New concerns about aflatoxins in foods can be addressed with state-of-the art technologies

Aflatoxins in food and milk can seriously harm humans, animals, and corporate reputations. But Nestlé Group in China and the longest-serving peanut-shelling plant in the USA are both showing how laser sorting machines can eliminate the risk. 

Food contamination by aflatoxins, which can cause cancer, is worrying scientists and regulators. New concerns about these naturally-occurring poisons, voiced earlier this year by scientific advisors, have provided a stark reminder of the health risk to consumers and the commercial risk to food businesses.

Aflatoxins are a problem most commonly encountered with plants grown or foods stored in parts of Asia, Africa, and the United States. This is because the toxins originate in two species of fungus which favour hot and humid climates. In February 2018, however, the European Food Safety Authority (EFSA) reported that there are also concerns about “the elevated aflatoxin levels observed by some food commodities originating from European countries.” Now there are calls for EFSA to make its first full risk assessment of aflatoxins in more than a decade.

These concerns are not surprising: aflatoxins are 68 times more lethal than arsenic and capable of seriously damaging human and animal livers. Aflatoxins can cause fever, malaise, and anorexia, followed by abdominal pain, vomiting, and hepatitis. Worse still, chronic toxicity from aflatoxins can reduce immune efficiency and trigger cancer, which is why they are classified by the World Health Organization as a Group 1 Carcinogen. Exposure to aflatoxin-contaminated food is known to have caused hundreds of deaths in India and Kenya and many more fatalities have probably gone unreported. Even in Europe, where there are strict rules about food safety, in 2013 several nations reported widespread aflatoxin-contamination of milk.

The most poisonous type of aflatoxin, B1, occurs naturally in a wide range of foods. This fungus infects cereal crops including wheat, plus walnut, corn, cotton, peanuts and tree nuts. Aflatoxin B1 also infects spices, crude vegetable oils, figs, other dried fruits, cocoa beans, and rice. Another type of aflatoxin, M1, can be present in milk taken from animals which have eaten feed contaminated by aflatoxin B1. Pasteurisation of the milk does not protect against aflatoxin infection.

Aflatoxins are not harmful to humans or animals if consumed in small doses, but aflatoxin-intake from food and milk does have to be kept low. This is why, in many parts of the world, maximum permissible levels of aflatoxins in food are defined by law. If regulators find these levels exceeded, the business responsible pays a heavy price. In addition to the expensive disruption of a product-recall, there is the likelihood of costly and possibly fatal brand damage.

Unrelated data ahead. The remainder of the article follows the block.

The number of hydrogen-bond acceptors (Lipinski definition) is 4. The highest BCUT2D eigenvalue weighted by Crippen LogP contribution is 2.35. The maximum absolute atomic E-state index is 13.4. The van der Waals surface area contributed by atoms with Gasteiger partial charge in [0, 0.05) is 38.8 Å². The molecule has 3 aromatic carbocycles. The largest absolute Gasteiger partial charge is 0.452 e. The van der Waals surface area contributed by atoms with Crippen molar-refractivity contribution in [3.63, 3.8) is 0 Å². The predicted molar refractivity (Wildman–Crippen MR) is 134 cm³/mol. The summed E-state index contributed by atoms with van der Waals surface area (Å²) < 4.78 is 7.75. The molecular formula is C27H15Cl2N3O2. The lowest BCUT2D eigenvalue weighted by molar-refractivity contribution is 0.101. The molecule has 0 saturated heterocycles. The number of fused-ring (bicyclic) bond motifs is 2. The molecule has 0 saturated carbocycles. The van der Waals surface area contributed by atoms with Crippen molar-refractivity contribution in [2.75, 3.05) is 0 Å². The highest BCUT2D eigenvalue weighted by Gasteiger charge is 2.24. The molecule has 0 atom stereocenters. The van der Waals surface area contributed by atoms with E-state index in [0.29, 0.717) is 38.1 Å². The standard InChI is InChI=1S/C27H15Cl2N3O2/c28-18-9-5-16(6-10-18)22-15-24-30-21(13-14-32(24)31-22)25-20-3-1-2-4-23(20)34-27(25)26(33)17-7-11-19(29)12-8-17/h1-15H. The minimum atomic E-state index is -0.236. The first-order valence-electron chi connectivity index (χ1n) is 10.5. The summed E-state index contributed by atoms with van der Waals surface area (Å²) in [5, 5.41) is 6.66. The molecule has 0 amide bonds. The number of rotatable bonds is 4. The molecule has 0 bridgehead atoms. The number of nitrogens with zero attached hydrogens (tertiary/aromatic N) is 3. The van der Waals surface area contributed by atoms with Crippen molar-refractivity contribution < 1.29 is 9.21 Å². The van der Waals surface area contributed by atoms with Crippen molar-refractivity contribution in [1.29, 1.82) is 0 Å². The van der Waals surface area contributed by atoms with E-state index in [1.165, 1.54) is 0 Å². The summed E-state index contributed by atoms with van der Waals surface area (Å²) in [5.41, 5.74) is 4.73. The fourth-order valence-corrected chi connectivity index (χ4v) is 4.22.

All of these dangers are made worse by the fact that aflatoxins are invisible to the naked eye.

Why good samples can lead to bad news   

Some food businesses check for aflatoxins by testing samples of their products. This might seem like a responsible precaution, but unfortunately it is not dependable. Taking samples does not provide statistically-adequate proof that the product is wholly safe. To visualise why, imagine peanuts filling a huge silo. That’s a lot of peanuts. The problem is that dangerously high levels of aflatoxins can be present in the silo but only in small clusters of nuts. This means there is a correspondingly small chance of those contaminated nuts being picked for a test-sample – and a very high chance they will reach a customer and would fail a regulator’s test.

One alternative to taking samples is to blanch the peanuts, passing them through a low-temperature heat treatment to loosen and then remove the seed coat. But this process is unpopular with food producers because it can shorten the product’s shelf-life and adds considerably to costs.

The other solution, and by far the safest, is to rely on detection by sorting machines.

Sorting machines recognise and dispose of aflatoxins

The best method for aflatoxin detection is to employ sensor-based sorting machines produced by TOMRA, the global pioneer in food safety assurance technology. TOMRA’s machines employ Near Infra-Red (NIR) spectroscopy, fluorescent lighting, and state-of-the-art lasers to analyse the surface structure and elemental composition of objects passing along a food production line. The special optical design of TOMRA’s Detox laser makes it possible to identify the extremely low intensity of light reflected by aflatoxin mould and fungus in a variety of food types, enabling the detection of aflatoxin contamination.

In addition to this extraordinary capability, TOMRA’s sorting machines also employ unique biometric signature identification (BSI) technology. BSI works by detecting the biometric characteristics of the food items it scans – for example, nuts and raisins – and compares these to features stored in the machine’s database to determine whether the items should be accepted or rejected. This detects and removes smaller defects than is possible with conventional spectral technology. Detection accuracy is so good that false-rejection rates are exceptionally low and yields exceptionally high.